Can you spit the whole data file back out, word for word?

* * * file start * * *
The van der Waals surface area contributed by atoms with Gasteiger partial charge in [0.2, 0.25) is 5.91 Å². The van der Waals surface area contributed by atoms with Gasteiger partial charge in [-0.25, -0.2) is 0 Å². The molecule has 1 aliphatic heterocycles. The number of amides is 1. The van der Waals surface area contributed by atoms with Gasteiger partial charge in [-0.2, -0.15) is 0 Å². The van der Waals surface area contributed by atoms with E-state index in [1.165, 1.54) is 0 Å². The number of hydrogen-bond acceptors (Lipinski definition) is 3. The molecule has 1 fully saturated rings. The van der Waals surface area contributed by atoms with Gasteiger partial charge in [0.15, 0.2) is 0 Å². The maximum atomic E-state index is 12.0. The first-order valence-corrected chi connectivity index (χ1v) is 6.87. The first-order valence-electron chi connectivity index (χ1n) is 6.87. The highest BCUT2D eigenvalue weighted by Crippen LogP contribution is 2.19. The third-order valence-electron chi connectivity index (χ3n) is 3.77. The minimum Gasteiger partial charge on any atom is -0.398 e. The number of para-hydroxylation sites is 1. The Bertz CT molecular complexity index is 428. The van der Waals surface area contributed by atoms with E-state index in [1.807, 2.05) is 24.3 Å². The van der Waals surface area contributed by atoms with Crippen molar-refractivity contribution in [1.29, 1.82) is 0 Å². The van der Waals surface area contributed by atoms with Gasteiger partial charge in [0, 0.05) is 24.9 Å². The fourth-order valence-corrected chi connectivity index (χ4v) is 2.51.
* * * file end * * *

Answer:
The van der Waals surface area contributed by atoms with Gasteiger partial charge in [0.2, 0.25) is 5.91 Å². The van der Waals surface area contributed by atoms with Gasteiger partial charge in [-0.25, -0.2) is 0 Å². The molecule has 1 aliphatic heterocycles. The number of amides is 1. The van der Waals surface area contributed by atoms with Gasteiger partial charge in [-0.2, -0.15) is 0 Å². The van der Waals surface area contributed by atoms with E-state index in [1.165, 1.54) is 0 Å². The number of hydrogen-bond acceptors (Lipinski definition) is 3. The molecule has 1 fully saturated rings. The van der Waals surface area contributed by atoms with Gasteiger partial charge in [0.15, 0.2) is 0 Å². The maximum atomic E-state index is 12.0. The first-order valence-corrected chi connectivity index (χ1v) is 6.87. The first-order valence-electron chi connectivity index (χ1n) is 6.87. The highest BCUT2D eigenvalue weighted by Crippen LogP contribution is 2.19. The third-order valence-electron chi connectivity index (χ3n) is 3.77. The minimum Gasteiger partial charge on any atom is -0.398 e. The number of para-hydroxylation sites is 1. The Bertz CT molecular complexity index is 428. The van der Waals surface area contributed by atoms with E-state index in [1.807, 2.05) is 24.3 Å². The van der Waals surface area contributed by atoms with Crippen molar-refractivity contribution in [1.29, 1.82) is 0 Å². The van der Waals surface area contributed by atoms with Gasteiger partial charge in [0, 0.05) is 24.9 Å². The fourth-order valence-corrected chi connectivity index (χ4v) is 2.51.